for love of tolstoy
In January, 1991, I slugged through dirty snow in the face of freezing west winds and into the overly warm interior of De Paul University’s Schmidt Hall. Being almost anywhere but in the middle of a dreary Chicago winter would have sounded appealing at that moment. So, it’s not at all surprising that the notice on the bulletin board at the foot of the escalator stopped me in my tracks. “28 Days in Russia. Experience the Land of the Midnight Sun. See St. Petersburg. Moscow. Kiev. $2850.”
Here was my chance to gift Jay with the dream of a lifetime. At the bottom of the poster the name of the sponsoring professor and his phone extension were printed in bold black letters. My hands were too full to write anything down. So, I just kept repeating the numbers to myself until I reached my fourth-floor office. I tossed my backpack and other paraphernalia on a chair, shrugged out of my coat and, still standing, punched his extension into my phone.
mystique of the unknown
Every detail of the journey Dr. Richard Farkas laid out for me was a further enticement. The trip began in St. Petersburg (which had only that year regained its ancient name) during the time of year when the sun never set. From there we’d fly to Moscow. After three days in Moscow, where we would witness the U.S.S.R.’s first democratic election, the group would fly to Kiev and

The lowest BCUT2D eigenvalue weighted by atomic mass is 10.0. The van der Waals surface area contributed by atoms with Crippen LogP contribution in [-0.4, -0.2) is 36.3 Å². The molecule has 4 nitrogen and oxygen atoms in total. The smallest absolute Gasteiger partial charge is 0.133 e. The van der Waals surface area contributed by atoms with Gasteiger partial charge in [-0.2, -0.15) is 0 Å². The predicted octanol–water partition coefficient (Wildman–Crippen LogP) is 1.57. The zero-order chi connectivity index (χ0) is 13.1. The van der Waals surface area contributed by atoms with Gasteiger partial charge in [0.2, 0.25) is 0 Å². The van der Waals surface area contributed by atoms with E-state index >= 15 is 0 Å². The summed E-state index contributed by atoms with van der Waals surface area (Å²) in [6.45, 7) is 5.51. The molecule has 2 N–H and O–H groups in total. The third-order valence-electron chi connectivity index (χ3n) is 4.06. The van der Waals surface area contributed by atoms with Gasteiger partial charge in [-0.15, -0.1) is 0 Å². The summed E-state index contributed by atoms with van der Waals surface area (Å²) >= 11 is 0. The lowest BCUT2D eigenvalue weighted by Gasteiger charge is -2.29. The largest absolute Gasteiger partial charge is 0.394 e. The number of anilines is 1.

board a river boat for a cruise of the Dnieper River all the way to the Black Sea. Dr. Farkas’ excitement crackled across the line. I listened as a child does to a fairy tale, but this was a story I could actually enter into.
Our journey turned out to be even more magical than I could have imagined. Were I to include all the wondrous moments we experienced, this would turn into a travel blog – and that is not its purpose. Rather my focus is to examine the past in the light of the present to see what they teach me when they sit side by side.
a ukrainian fourth of july
Whenever our American Independence Day celebration rolls around, one particular day of that trip captures my imagination again with the vitality of a stage play. I still see the colors, hear the sounds, and taste the foods of Fourth of July in the Ukraine.
Our travel companions, who all had some connection to De Paul University, were a motley and delightful crew, ranging from a school janitor to an Illinois Supreme Court judge. And we all loved partying as much as we loved traveling. Every night after a day’s excursion, we gathered to swap tales over vodka, which we had discovered was cheaper than water. When the Fourth of July was imminent, we wondered if we would have to skip the usual celebrations since we were 5,000 miles from “America.” But Dick, as Professor Farkas had come to be called, had a much better plan. Our river boat was moored for three days in Kiev to allow us to see everything that lovely city had to offer. The final day was July 4.